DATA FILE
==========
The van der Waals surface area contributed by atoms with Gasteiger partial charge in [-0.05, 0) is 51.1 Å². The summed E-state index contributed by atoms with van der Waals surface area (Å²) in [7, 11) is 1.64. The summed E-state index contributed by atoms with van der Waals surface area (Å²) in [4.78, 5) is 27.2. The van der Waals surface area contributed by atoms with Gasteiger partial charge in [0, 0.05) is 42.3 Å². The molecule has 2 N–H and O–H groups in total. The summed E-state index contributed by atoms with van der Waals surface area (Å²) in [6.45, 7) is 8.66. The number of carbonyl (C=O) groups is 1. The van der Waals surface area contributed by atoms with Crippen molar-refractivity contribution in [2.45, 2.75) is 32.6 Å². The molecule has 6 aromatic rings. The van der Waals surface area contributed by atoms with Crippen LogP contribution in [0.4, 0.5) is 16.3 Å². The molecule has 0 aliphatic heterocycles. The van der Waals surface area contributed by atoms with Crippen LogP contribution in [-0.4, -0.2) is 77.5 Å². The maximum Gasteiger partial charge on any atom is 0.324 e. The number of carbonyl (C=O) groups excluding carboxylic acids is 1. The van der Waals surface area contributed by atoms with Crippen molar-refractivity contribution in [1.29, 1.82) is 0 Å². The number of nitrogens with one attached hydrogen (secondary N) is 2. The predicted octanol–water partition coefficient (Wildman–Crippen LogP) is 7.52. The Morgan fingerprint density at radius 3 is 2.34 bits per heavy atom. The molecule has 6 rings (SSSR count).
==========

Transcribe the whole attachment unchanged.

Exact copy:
The van der Waals surface area contributed by atoms with Gasteiger partial charge in [-0.05, 0) is 51.1 Å². The summed E-state index contributed by atoms with van der Waals surface area (Å²) in [7, 11) is 1.64. The summed E-state index contributed by atoms with van der Waals surface area (Å²) in [4.78, 5) is 27.2. The van der Waals surface area contributed by atoms with Gasteiger partial charge in [0, 0.05) is 42.3 Å². The molecule has 2 N–H and O–H groups in total. The summed E-state index contributed by atoms with van der Waals surface area (Å²) in [6.45, 7) is 8.66. The number of carbonyl (C=O) groups is 1. The van der Waals surface area contributed by atoms with Crippen molar-refractivity contribution in [2.45, 2.75) is 32.6 Å². The molecule has 6 aromatic rings. The van der Waals surface area contributed by atoms with Crippen LogP contribution in [0.4, 0.5) is 16.3 Å². The molecule has 0 aliphatic heterocycles. The van der Waals surface area contributed by atoms with Crippen LogP contribution in [-0.4, -0.2) is 77.5 Å². The maximum Gasteiger partial charge on any atom is 0.324 e. The number of carbonyl (C=O) groups excluding carboxylic acids is 1. The van der Waals surface area contributed by atoms with Crippen molar-refractivity contribution in [1.29, 1.82) is 0 Å². The number of nitrogens with one attached hydrogen (secondary N) is 2. The predicted octanol–water partition coefficient (Wildman–Crippen LogP) is 7.52. The Morgan fingerprint density at radius 3 is 2.34 bits per heavy atom. The molecule has 6 rings (SSSR count).